On The Road

Both the hybrid and standard Highlander are car-based — or crossover — midsize SUVs based on the Toyota Camry sedan. While not precisely duplicating the Camry, the Highlander Hybrid’s four-wheel independent suspension provides a ride that is noticeably superior to truck-based SUVs. Car and Driver had this to say: “Despite its electric bits, the hybrid drives almost exactly like a conventional Highlander. That means a high level of equipment, a cushy ride, great interior versatility, decent power, and spacious passenger accommodations.” The Orlando Sentinel’s reviewer was also impressed: “On the road, the ride is smooth and quiet. The electric power steering has above-average feel, and while the Highlander is no sports car, handling is better than you’d expect.”

2012 Toyota Highlander Hybrid Rear View

As for the transition from electric drive to the gasoline engine, Car and Driver commented, “The switch between electric and internal-combustion power is nearly seamless, usually necessitating a glance at the dash-mounted power meter/trip computer to see what the V-6 is (or is not) doing.”
Economics

Regardless of all its other positives, its 28 miles per gallon city rating is, hands down, the vehicle’s crowning achievement.

The 2012 Toyota Highlander Hybrid has a base price that ranges from $38,140 for the entry model to $43,795 for the Limited. That’s approximately $3,000 to $7,700 more than the conventional gas-powered Highlander, depending on model comparison. But, for the premium in cost, the Highlander offers 10 more horsepower and 11 more miles to the gallon in the city and six more on the highway. Plus, tailpipe emissions are cleaner.

When comparing the Highlander to the popular, and soon to be discontinued Ford Escape Hybrid, there is a similar price difference. The Highlander is about $5,800 more expensive. The biggest difference falls in the way of sheer power and strength between the two vehicles. The Highlander Hybrid offers 280 horsepower and can tow up to 3,500 pounds, while the Ford Escape Hybrid rates at a much less useful 177 horsepower, with a towing capacity of only 1,000 pounds. The Escape hybrid does, however, edge the Highlander out in fuel efficiency, by about five to 10 percent, depending on model comparisons. You’ll need to decide if the extra mpg and the $5,800 premium trump the Toyota name as the leader in hybrid technology.

2012 Toyota Highlander Hybrid Right Side

Compared to its corporate cousin, the Lexus RX 450h, the Highlander comes in at about $6,000 less. But that’s to be expected, regardless of the fact that the two vehicles feature the same hybrid system with virtually the same performance, same horsepower and nearly the same fuel economy. In the end, the Lexus is a true status symbol, and so it commands a significantly higher price tag. The Highlander’s greater affordability also comes from allowing shoppers to hedge on costs by opting down certain amenities, like upholstery, sound system, and other creature comforts that come standard on the Lexus. It should be noted that the most visible advantage Highlander has over the Rx450h is the availability of seven-passenger seating.

Consumers who don’t need to seat seven would probably be better served looking at the Ford Escape Hybrid, which offers the superior fuel economy of 34/31/32. But for eco-minded consumers looking for a practical people-mover, who can ask for anything more than the most fuel-efficient seven-passenger vehicle on the market?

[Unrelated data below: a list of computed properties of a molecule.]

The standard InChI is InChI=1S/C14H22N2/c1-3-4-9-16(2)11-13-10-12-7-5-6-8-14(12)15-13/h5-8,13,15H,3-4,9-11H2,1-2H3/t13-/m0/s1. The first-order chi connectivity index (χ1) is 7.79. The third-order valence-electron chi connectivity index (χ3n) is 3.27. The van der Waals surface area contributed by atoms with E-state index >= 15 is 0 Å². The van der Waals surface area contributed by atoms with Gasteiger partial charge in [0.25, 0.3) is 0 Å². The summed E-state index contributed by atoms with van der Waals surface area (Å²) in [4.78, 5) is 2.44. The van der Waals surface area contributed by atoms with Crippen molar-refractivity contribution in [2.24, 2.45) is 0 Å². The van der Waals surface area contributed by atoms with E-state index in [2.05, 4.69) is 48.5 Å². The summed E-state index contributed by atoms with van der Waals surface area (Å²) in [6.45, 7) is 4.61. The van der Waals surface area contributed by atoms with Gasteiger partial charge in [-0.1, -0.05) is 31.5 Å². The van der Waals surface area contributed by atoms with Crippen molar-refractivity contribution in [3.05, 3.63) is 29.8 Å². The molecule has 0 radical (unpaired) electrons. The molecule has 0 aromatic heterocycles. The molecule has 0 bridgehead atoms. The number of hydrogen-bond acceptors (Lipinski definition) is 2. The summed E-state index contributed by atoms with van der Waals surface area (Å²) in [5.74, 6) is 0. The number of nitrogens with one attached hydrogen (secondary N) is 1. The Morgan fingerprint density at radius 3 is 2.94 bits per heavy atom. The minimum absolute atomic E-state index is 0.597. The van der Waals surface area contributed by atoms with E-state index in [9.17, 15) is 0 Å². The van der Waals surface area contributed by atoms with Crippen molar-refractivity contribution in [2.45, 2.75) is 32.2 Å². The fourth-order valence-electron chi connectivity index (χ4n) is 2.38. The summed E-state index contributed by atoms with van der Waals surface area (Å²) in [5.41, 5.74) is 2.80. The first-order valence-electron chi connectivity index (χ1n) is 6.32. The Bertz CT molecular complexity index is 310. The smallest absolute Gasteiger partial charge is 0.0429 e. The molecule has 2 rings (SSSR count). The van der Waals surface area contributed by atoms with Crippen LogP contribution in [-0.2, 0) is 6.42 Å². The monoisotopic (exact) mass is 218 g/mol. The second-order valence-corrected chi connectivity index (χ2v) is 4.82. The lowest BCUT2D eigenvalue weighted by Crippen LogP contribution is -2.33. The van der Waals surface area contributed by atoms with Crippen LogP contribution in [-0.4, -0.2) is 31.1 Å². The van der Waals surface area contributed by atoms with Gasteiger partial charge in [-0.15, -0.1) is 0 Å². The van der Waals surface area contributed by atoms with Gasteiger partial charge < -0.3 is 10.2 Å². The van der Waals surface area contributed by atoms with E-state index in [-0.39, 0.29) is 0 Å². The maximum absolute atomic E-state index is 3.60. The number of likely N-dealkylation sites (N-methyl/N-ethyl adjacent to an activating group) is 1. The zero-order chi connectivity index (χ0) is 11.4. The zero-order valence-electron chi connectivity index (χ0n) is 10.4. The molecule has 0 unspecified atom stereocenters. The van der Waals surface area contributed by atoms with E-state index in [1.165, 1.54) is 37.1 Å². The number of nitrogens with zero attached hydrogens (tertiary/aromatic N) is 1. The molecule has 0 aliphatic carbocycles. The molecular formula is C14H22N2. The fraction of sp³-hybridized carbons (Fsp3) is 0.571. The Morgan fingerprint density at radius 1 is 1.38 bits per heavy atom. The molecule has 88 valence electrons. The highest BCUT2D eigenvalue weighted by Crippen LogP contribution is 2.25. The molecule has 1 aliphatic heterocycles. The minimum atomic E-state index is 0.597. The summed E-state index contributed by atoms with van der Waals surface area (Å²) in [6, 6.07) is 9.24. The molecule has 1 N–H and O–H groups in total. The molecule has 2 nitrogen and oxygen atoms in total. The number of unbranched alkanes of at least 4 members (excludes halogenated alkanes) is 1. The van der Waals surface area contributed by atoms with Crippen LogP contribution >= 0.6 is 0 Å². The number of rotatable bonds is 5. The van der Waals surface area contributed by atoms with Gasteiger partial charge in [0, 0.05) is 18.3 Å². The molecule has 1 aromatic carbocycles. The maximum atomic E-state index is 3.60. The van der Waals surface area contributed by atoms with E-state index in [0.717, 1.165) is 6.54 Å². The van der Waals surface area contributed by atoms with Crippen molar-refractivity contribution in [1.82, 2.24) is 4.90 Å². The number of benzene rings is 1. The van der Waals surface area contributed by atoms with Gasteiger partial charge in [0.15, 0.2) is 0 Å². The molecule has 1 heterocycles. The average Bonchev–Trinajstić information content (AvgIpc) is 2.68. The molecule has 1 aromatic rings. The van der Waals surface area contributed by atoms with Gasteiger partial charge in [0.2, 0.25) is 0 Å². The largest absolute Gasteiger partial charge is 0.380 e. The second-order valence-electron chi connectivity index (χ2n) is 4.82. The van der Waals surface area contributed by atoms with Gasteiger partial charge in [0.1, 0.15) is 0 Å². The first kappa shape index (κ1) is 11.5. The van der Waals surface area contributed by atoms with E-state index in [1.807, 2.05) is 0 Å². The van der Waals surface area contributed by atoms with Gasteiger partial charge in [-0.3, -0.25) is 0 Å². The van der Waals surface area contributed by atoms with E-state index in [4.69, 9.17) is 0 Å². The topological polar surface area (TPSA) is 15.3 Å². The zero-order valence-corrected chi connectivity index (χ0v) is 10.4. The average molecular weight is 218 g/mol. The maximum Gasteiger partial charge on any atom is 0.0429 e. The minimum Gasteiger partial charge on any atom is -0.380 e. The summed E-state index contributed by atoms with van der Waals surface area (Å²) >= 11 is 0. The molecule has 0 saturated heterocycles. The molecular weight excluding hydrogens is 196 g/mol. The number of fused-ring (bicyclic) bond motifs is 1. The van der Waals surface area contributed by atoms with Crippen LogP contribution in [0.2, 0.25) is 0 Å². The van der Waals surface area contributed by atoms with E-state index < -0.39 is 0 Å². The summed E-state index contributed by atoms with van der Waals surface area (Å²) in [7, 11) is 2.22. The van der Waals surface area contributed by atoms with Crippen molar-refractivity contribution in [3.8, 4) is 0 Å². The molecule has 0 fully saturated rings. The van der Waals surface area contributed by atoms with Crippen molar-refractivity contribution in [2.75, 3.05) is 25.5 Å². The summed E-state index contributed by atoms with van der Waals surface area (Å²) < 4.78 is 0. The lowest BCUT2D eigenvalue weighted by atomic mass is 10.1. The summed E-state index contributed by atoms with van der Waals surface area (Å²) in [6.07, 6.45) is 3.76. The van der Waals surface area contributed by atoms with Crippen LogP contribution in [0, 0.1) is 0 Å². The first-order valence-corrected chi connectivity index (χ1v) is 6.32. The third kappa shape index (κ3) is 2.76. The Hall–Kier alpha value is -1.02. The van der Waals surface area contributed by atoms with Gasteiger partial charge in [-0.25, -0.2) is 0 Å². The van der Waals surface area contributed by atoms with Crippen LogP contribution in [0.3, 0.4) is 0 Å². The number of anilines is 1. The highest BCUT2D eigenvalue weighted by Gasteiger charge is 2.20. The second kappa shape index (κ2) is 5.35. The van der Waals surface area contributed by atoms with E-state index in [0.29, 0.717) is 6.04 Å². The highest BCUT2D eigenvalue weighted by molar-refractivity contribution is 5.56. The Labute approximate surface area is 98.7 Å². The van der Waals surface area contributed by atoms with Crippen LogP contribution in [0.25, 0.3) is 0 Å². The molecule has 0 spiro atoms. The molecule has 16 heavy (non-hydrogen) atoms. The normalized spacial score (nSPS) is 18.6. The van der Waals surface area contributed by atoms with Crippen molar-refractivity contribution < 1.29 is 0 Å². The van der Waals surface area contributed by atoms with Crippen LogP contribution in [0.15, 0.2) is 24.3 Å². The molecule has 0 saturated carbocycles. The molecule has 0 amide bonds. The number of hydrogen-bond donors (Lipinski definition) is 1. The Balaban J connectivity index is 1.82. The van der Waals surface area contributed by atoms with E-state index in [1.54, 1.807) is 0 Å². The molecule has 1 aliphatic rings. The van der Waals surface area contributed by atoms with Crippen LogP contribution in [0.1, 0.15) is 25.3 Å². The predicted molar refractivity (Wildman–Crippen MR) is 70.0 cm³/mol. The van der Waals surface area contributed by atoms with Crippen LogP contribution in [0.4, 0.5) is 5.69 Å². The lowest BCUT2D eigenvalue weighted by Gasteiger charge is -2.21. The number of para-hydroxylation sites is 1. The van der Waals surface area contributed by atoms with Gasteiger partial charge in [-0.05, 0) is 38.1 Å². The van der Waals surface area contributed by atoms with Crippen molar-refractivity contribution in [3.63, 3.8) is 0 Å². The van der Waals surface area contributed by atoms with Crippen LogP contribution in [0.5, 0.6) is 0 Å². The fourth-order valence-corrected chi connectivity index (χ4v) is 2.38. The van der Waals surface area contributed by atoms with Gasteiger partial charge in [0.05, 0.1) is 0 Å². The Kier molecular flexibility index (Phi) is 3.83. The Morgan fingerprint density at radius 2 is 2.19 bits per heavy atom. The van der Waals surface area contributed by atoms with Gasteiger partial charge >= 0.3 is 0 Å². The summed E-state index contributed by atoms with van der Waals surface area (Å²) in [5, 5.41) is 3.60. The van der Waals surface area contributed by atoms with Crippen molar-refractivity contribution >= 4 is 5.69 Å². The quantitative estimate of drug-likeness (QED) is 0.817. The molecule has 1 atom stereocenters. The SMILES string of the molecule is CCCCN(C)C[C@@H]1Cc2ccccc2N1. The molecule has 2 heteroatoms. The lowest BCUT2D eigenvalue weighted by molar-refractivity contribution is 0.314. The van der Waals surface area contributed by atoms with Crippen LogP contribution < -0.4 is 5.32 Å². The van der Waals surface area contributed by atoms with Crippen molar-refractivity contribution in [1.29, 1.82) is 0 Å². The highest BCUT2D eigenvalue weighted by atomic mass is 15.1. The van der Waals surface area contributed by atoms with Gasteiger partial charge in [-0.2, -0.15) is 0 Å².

Prices are Manufacturer Suggested Retail Price (MSRP) at time of writing and do not include destination charges, taxes or licensing.


Pros
  • Plenty of power wrapped in smooth hybrid system
  • Second row bench seat reclines and slides fore and aft
  • Most fuel efficient seven seater
Cons
  • Base price north of $38,000 is not inexpensive
  • Third-row seating only for small people
  • Interior materials feel somewhat plasticky

Price quote for Toyota Highlander

2012 Toyota Highlander Hybrid
Base MSRP: $38,100
Is this the vehicle for you? Want to find out what kind of deals are available? Fill out some basic details and we.ll have a dealer in your area send you a price quote to get the ball rolling.
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  • Patrick

    I hope eventually the Highlander Hybrid will get lithium-ion batteries and a slight larger gas tank, by a gallon or two.

  • Shines

    In my area (Seattle) the cheapest Highlander Hybrid is $38,385.00 while Escape Hybrids start at $28,995.00. (I used Autotrader to do my comparison) The Escape can be had for a lot less in the real world that the article above indicates. The premium for the Toyota is more like $9,000.00.

  • JamesDavis

    In this economy Lexus wants you to pay $6,000 more for a status symbol that gives you less!!! Boy! now that’s a giggle.

    Toyota is a smart company and I believe that as soon as the lithium-ion battery is mass produced, they will be switching over to it; they would be crazy not to.

  • Yegor

    Unfortunately Toyota Highlander Hybrid 2011 MSRP price is up by $2,390 to $37,290 from $34,900 in 2010. :(

  • FamilyGuy

    This is a nice write up, but it’s more vehicle then I really need (towing, wood grain in the interior). I hope that this website has accurately predicted that one of the new Toyota Hybrids to hit the market in the next year or two will be the Rav4. Something that seats four, allows me to go to the transfer station, allows me to pack up strollers and pack’n’plays and hit the road for a week at Christmas. But also, gives me the flexibility to seat six in a pinch. That Rav4 is more in my price range then the Highlander. I hope that a Rav4 Hybrid could be in my price range. Toyota took a vehicle that gets 17/22 for MPG and got it to 28/28. What kind of improvements can we expect when starting with a vehicle that gets 19/26 (or 22/28)? I keep saying to myself in another year or two, there will be more options.